2019: Three Hundred and Five

I’ve had a very happy day.

My maternal grandmother’s sister and her husband spent the night with us. This morning, we woke up and went to eat masala dosas at a place near our house. While the dosas were excellent, I don’t think I appreciated them as much as what we did once we got back home. We had an hour to kill before they had to leave, so we sat and chatted. While chatting could have taken several forms, a sense of nostalgia ended up becoming the theme of that gathering. Everyone in my family is an excellent storyteller. I’ve been regaled by their tales when I was a child. Larger-than-life characters who make some difficult choices, all of whom have lovely family backgrounds and loving parents – most stories used to allow me to idolize the protagonist, without much plot progression occurring before I dozed off to sleep. Today’s stories though, were all real. I’m not too well-connected with my mega-family (the extended ones), and as a result, there are so many people I just don’t know much about, other than their names or faces (it’s never both). I heard so many stories about them today. The ones that hit the closest to home were about my great grandparents. All four of them. I’ve only met two of them (from my maternal grandmothers’ side), and only recently began prodding my maternal grandfather to tell me stories about his parents – so to hear about them today was very special.

Truth be told, I enjoy these stories because they allow me to live in the past for a few minutes, and experience scenarios I will never get to experience today.

The other truth of this is that I end up missing several people as a result. Today, I missed my chikamma. This is a useful place to explain to you how I “tag” people in my family. I don’t have a system for it. People in my grandparents’ generation are technically my “Ajjis/Tatas”, but some of them are called “Uncle/Aunty”. My mom’s sister is the only person among her generation I call “Chikamma”. Everyone else is called by name. I don’t know why. I think it’s because they were all young when I was growing up. I feel like they only asked that I don’t append this Chikamma business to their names. Except, their spouses are all called “Uncle”/”Aunty” where appropriate. It’s highly confusing, and a system only I understand.

But anyway, this chikamma I missed, A – is someone I’ve always called by name. When I was young and visited Bangalore for my summer breaks, my care was entrusted to a full community. It wasn’t just my welfare and well-being. It was also my entertainment. My grandparents would have gone crazy otherwise. My mom’s cousins were pretty young – all in their mid-late 20’s, I think – and working hours in Bangalore were pretty chill at the time, a proper 9-to-6 type of thing. As a result, A used to come to my grandparents’ place pretty frequently to play with me and keep me entertained. I have a whole host of memories with her. They’re vivid and vague at the same time, but they’re all happy and fuzzy. I can recall being in her care and feeling warm in her presence.  One of my vivid memories is playing with her phone, and goofing around in the lounge area of our Basaveshwaranagar house. My other memory is visiting her and her husband at Electronic City. I usually had trouble with new entrants into the family (I hadn’t grasped at the concept in its entirety), but Uncle made some fab food, took me around this amazing Infosys campus (where they both worked), and gave me a PSP game on loan (which I never returned). In their home, I felt affection, and love.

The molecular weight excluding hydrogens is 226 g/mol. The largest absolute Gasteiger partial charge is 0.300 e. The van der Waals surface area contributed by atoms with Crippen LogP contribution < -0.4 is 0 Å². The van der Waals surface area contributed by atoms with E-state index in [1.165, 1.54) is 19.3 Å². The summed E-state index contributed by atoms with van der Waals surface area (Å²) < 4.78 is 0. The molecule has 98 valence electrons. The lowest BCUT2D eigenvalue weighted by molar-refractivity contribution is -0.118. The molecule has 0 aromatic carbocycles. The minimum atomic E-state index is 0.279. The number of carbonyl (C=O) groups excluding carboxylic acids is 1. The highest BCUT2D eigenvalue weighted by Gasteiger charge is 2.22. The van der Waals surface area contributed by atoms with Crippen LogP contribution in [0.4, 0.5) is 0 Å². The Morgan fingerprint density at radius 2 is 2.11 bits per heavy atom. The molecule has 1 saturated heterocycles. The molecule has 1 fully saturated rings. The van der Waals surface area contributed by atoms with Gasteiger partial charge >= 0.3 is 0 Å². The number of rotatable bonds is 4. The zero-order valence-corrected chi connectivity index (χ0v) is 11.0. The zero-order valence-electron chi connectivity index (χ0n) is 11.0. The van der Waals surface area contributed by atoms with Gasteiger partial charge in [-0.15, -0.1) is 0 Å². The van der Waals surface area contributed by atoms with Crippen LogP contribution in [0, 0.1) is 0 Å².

Today, all of those feelings flooded back to me.

The weird thing is that I spent more time with her when I was in Dubai and visited Bangalore just for the summer breaks, than when we relocated to Bangalore. That’s largely owing to the fact that we lived in Whitefield, but also because, well, we all grew up and got busy with our own lives. Technology should have helped us keep in touch, and I know it has – to the extent that I can pretty much pick up exactly where I left off with most of my relatives, but I was overcome with guilt at the fact that I couldn’t go to her place and tell her how much I missed her and how grateful I was for all the time she spent with me when I was a little baby.

So I wrote her a long, senti message. Just to say thanks. To overcome my guilt though, I know I’m going to work on keeping in touch with my family more. I have some really cool “aunts” and “uncles”, all of whose company and affection I have enjoyed as a child. I need to make sure I’m their favourite nephew, especially given the options they now have. (so many tiny humans)

And then the evening came, where I visited my own second/third cousin, who had recently given birth. I’ve spent a lot of time at their house, and I’ve written about “Akka” and all my memories here. Her daughter is now ten days old. She’s the youngest human being I have had interaction with, and first time I’ve been referred to as “Tejas Mama” (Mama is what Uncles are called). I saw the little one in the care of her Ajji and Tata, and well, it reminded me why I’m so grateful for their warmth and love.

Family is wired so differently to the rest of society. I’m lucky and grateful to be born into one which is unconditionally loving, and unconditionally supportive. Seeing that little girl and hearing all these stories reminded me of that power, and my fortune, and I’m so excited to welcome her into the world. She’ll end up dealing with whatever is in her destiny, but we share a family, so she’ll always have that unconditional love and support to fall back on.

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